Patient amputee participating in the gymnastics phase of the reconditioning program, U.S. Army Air Forces Thomas M. England General Hospital, Atlantic City, NJ, during WW II. By 1945, the hospital had more than 2,800 patients, and had evolved into the largest hospital in the United States specializing in amputations and neurosurgery. The hospital was closed 30 June 1946.
Description of Echelon V Medical Treatment in WW II
Echelon V is the final level of medical services for a casualty. The facilities consist of the zone of the interior, continental United States-based hospitals that can provide the most specialized and long-term care possible, in addition to all the types of medical care found at lower echelons. Care was medical and surgical for restorative, convalescent, and rehabilitative services to the sick or injured soldier, provided by military, Department of Veterans Affairs, or civilian hospitals. This phase could include a period of minimal care and increasing physical activity necessary to restore patients to functional health and allow their return to duty or useful life as a civilian. Artifical limbs with related rehabilitation and training were provided at Echelon V.
Casualties were evacuated to Echelon V facilities from the communications zone, normally from the field or general hospitals of Echelon IV. A patient returned from an overseas theater during World War II would receive care in:
One of sixty-six named general hospitals
One of the numerous station hospitals or convalescent centers
Veterans Administration facilities
As a general rule, a patient would be evacuated to the United States when:
His injuries required an extremely long convalescent period
Equipment or facili1ities were not available to treat the injuries in theater
His injuries would result in being medically discharged upon recovery
Seriously wounded or ill soldiers could require months or possibly years of prolonged and specialized treatment. Such patients would therefore not stay long at the Echelon IV general hospital, but were sent home to the United States as quickly as possible. Upon boarding the hospital ship or plane, according to the availability of transportation and the urgency of the case, the casualty entered the fifth and final echelon of the chain of evacuation. In a typical case, perhaps two weeks after being severely wounded on the battlefield, the casualty was admitted to Walter Reed Army Hospital in Washington, DC, or to one of the other hospitals, if possible to be closer to his home. The patient remained there until cured, or until treatment options were exhausted.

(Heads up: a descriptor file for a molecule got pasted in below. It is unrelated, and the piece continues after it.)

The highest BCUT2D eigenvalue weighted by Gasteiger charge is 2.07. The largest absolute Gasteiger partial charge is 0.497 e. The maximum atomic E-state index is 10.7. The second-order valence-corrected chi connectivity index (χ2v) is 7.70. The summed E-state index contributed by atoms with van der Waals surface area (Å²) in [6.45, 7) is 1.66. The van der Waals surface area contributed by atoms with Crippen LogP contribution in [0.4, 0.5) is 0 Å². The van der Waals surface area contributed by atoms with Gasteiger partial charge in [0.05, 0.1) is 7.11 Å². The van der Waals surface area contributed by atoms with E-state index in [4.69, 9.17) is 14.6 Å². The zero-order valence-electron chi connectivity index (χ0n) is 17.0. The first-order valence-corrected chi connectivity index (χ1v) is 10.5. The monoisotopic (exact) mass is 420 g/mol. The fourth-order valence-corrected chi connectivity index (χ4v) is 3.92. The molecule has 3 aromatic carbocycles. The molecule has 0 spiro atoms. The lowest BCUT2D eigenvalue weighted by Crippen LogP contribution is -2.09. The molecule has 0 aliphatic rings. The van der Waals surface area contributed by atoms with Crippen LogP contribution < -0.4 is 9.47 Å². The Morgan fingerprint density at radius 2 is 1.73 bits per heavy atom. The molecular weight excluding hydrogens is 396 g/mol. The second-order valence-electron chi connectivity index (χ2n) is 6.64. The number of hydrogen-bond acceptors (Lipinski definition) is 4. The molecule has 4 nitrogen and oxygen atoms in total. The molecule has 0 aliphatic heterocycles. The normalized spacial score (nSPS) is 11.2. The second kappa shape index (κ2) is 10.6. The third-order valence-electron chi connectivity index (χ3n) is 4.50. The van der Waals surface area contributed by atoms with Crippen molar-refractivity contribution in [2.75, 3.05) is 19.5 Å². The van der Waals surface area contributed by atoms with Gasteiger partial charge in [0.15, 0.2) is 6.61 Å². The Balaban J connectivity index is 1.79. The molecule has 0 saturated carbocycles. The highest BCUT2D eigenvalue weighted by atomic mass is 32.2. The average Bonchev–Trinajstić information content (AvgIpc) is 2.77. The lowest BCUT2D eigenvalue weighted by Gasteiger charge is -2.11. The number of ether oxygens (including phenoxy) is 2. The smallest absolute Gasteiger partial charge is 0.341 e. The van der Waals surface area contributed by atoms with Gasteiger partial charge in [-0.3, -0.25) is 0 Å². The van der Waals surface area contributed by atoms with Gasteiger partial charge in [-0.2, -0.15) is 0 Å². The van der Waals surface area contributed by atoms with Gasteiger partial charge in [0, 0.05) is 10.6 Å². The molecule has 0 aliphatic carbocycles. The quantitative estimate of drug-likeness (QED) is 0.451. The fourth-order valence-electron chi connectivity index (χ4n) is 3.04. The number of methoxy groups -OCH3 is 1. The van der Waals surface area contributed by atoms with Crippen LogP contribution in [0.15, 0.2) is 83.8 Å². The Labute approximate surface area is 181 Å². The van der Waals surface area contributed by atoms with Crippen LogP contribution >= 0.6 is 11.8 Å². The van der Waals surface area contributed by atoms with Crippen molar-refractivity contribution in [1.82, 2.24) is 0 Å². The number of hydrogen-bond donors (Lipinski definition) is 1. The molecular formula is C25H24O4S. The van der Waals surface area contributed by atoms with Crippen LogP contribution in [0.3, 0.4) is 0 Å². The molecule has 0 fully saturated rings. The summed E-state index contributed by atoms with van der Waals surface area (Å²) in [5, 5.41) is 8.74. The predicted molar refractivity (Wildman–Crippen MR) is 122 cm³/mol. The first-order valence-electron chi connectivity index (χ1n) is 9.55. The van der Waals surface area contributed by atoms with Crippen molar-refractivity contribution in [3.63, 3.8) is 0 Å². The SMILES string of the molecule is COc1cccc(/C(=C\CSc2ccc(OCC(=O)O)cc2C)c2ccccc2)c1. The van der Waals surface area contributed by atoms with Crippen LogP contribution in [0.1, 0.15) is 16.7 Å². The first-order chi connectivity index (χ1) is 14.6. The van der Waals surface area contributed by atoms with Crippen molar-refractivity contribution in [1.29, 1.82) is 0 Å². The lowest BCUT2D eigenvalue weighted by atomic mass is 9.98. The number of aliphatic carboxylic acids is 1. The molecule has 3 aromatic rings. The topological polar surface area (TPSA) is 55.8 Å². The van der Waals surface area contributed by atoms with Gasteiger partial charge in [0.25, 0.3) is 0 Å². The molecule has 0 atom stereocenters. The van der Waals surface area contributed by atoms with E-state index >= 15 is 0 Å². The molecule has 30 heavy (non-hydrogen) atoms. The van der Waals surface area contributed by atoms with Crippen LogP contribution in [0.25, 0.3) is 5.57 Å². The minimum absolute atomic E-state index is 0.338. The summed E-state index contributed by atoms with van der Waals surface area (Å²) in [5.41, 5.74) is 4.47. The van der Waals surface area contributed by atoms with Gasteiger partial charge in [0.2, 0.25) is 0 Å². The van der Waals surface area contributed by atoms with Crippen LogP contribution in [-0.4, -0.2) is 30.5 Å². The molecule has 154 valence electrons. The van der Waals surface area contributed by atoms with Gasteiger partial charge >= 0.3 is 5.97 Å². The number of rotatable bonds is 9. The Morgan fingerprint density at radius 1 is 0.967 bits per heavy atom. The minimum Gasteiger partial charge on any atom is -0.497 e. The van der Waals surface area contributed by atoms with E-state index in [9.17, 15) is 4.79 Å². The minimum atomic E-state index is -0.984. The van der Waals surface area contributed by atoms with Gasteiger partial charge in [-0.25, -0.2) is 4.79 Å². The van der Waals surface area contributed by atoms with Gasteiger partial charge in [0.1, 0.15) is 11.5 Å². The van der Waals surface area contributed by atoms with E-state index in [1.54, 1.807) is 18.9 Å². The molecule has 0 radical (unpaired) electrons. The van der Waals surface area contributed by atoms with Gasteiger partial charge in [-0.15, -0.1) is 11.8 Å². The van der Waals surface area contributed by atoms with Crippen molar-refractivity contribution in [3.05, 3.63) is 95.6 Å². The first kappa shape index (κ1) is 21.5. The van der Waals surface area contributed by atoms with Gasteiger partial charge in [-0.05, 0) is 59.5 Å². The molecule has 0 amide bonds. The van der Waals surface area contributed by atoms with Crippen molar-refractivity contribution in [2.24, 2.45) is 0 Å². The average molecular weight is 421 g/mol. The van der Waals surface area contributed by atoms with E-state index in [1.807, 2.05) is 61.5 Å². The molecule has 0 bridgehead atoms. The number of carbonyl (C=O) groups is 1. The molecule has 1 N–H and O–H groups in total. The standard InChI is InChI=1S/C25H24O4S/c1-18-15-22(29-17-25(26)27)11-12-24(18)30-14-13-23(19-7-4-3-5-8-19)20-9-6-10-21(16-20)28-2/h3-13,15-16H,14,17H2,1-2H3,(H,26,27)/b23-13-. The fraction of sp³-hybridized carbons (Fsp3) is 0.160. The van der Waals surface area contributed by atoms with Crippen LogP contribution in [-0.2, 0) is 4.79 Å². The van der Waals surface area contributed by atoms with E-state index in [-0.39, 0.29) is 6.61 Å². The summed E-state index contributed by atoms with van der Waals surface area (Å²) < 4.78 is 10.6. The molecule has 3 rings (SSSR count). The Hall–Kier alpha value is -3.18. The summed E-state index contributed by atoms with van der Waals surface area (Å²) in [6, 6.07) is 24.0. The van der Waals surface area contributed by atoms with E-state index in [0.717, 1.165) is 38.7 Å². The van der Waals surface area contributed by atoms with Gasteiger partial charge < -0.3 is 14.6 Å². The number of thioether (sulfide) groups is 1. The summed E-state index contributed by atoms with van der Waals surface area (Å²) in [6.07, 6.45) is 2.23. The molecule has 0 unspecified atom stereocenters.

Role of the Veterans Administration
By 1940, the Veterans Administration (VA) was both a respected member of the medical community and a designated "defense agency." VA recommendations for the physical examination of draft registrants were followed. VA also became a leader in emphasizing mental health as an important factor in overall physical health, based on their experience with WW I veterans.
During World War II, many of Veterans Administration's physicians, dentists, nurses and administrative people were called or volunteered for military service. To replace these employees, VA reduced minimum age and physical requirements for jobs. Women were hired for jobs previously filled only by men. This drain on VA hospital staffs came at the same time as a rapid increase in the number of veterans needing immediate medical treatment.
In 1943, Congress granted WW II veterans the same eligiblity for benefits as WW I veterans. Previously, WW II veterans were only eligible for care for compensable service connected disabilities. The new act provided care if a veteran couldn't afford it and there were available beds. The Disabled Veterans' Rehabilitation Act of 1943 established a vocational rehabilitation program for disabled World War II veterans under which the VA provided 621,000 disabled World War II veterans with job training.
After WW II demobilization, there were 15.2 million veterans of whom 11.3 million were from WW II. Waiting lists for VA admission grew. Beds were increased at existing hospitals and construction projects were expedited. The Army Corps of Engineers built 44 hospitals for veterans, supplementing those built by VA.
Amputees returning from World War II at first found difficulty obtaining artificial limbs. Congress authorized the VA to fill this need. The VA's experience in assisting thousands of veterans led it to become a world leader in the development of prosthetic devices.
Material on this page adapted from 1) the U.S. Army Command and General Staff College (Ft. Leavenworth, KS) publication, "From the Roer to the Elbe with the 1st Medical Group: Medical Support of the Deliberate River Crossing", by Donald E. Hall, 2) U.S. Army Office of the Chief of Military History publication, "The Medical Department: Medical Service in the Mediterranean and Minor Theaters", by Charles M. Wiltse, and 3) other U.S. military and Veterans Administration documentation.
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